Flying the flag for better healthcare in Africa

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The phrase, “We are Africa”, has been used to celebrate the founding of the forerunner of the African Union – the Organisation of African Unity – on 25 May 1963. But what exactly does it mean? More particularly, what does it mean for us, as Stellenbosch University (SU), and particularly a structure such as our Faculty of Medicine and Health Sciences (FMHS), which is heavily engaged on our continent.

It would be easy to get lost endless discussions – so allow me to adapt a famous phrase of Abraham Lincoln and say to my mind it simply means we are a university “of the people, by the people, for the people” of Africa.

I am not excluding anyone by saying this. On the contrary, I am including everyone attached to our higher-education institution here at the tip of Africa. For, as President Jacob Zuma said at the national Africa Day celebrations in Pretoria on Sunday [24 May 2015], “whoever is in Africa, is an African”.

However, there is more than geography to us saying we are Africa, as is apparent from the fact that 14% of the student body of Stellenbosch University (SU) is made up of people from 117 countries across the world, and 56% of them are from African countries other than South Africa.

Our claim that we are Africa also goes beyond demographics. There is a more substantial reason, which is that we collaborate closely with fellow institutions and individual researchers all over our continent to find “African solutions to African problems.”

This is the goal captured in the African Union’s Agenda 2063, seeking to mobilise efforts towards “The Africa We Want” in 50 years’ time. And health is included in the first of the seven aspirations listed in the agenda, namely to create a “Prosperous Africa”. On such a continent, the agenda says, all people should enjoy “sound health and wellbeing”.

This is very important, because on all health indicators, Africa lags behind the rest of the world (KPMG, 2013, The State of Healthcare in Africa). For instance, life expectancy in Africa is only 54 years vs 68 for the world on average. We only have 2,3 physicians per 1 000 people vs the world average of 14. Our under-5 mortality in Africa is 107 vs 51 for the world on average. And maternal mortality in Africa stands at 620 vs the world average of 260.

The reasons are varied and complex, but there is consensus on four main contributing factors: the impact of epidemics that affect Africa worst, such as HIV and Aids; policy and governance failures in the political sphere; war and armed conflict in general; as well as widespread poverty and inequality across our continent.

There has been some progress – coinciding with the spread of democracy and economic growth across Africa – but huge challenges remain.

That is where we come in as a leading research-intensive university in Africa. It is our role to help produce the necessary knowledge base and human resources and community engagement to improve the situation.

Since joining Stellenbosch University (SU) in April 2015, I have been doing the rounds and I must say, I am impressed. Looking at the map of Africa, the footprint of Stellenbosch is everywhere. This is either through bilateral partnerships with other universities; or multilateral partnerships in thematic networks; or collaborations between individual researchers and their peers elsewhere on the continent outside of South Africa.

According to our 2014 Annual Report, we have 180 active projects with 760 African partners in 43 African countries. This makes Stellenbosch University an important role player in research collaboration in Africa.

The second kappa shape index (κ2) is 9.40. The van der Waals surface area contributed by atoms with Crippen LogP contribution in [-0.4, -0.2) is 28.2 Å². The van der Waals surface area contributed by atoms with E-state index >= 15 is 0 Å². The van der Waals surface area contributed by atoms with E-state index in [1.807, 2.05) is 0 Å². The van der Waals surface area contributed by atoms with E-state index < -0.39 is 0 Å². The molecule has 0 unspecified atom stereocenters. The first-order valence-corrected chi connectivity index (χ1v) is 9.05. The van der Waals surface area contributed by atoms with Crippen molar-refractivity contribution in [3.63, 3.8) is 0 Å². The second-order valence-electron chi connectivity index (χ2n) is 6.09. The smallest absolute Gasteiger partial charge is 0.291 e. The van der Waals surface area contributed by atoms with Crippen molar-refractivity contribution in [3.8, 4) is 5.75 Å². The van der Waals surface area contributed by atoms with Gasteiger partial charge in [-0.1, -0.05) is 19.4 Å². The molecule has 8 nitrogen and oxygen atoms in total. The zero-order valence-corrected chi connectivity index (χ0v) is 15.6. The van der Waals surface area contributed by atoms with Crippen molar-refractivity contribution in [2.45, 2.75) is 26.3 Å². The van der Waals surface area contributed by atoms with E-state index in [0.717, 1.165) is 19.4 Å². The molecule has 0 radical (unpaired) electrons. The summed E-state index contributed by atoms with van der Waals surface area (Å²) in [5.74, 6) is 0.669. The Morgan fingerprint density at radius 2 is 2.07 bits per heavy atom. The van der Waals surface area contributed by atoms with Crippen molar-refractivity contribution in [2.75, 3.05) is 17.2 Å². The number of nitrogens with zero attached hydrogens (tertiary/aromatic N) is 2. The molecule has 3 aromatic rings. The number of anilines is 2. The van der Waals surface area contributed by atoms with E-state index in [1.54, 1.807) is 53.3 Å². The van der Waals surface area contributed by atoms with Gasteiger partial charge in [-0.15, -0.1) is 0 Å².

In March, I was in Dakar for the launch of the African Research Universities Alliance, or ARUA. Fifteen leading institutions with strong research and postgraduate training joined ARUA – and I am proud to say Stellenbosch is a founder member. Our focus as a group will be to build African research excellence as a vital precondition for the continent to develop and control our own destiny.

I know we can rely on the foundations already in place at SU. But I welcome the drive for us to do even more to increase our African footprint in postgraduate education and research. This will help us achieve our institutional goal of becoming more focused on the future that we want for the people of our country and the rest of our continent by increasing our impact on society.

There is something else that I want to draw attention to – we are not dealing with a one-way process here. The change we are seeking to effect in society is also affecting us. The day SU started moving away from serving only a part of the population towards serving society as a whole was the day we started transforming, and that process is ongoing.

As we become more inclusive, opening up access to the University, so we become more diverse in terms of the flow of people and ideas – not only from within South Africa but also from further afield.

With internationalisation, we are transforming our institution into a national and continental and global asset. And I could not agree more with the insight that internationalisation necessarily affects everything we do.

That means we have to be adaptable and flexible at all times, which is why promoting a welcoming culture is such an important goal for us. I want to thank all who are making positive contributions in this regard.

I would like to reiterate my support for the drive to increase SU’s African footprint – especially in postgraduate education and research.

And we are happy to up President Zuma on his call for all institutions in South Africa to fly the AU flag. We will fly the flag of Africa because we are Africa.

Read more:

Igniting Healthcare Innovation in Africa

SA could learn from India's healthcare

SA needs more efficient health spending

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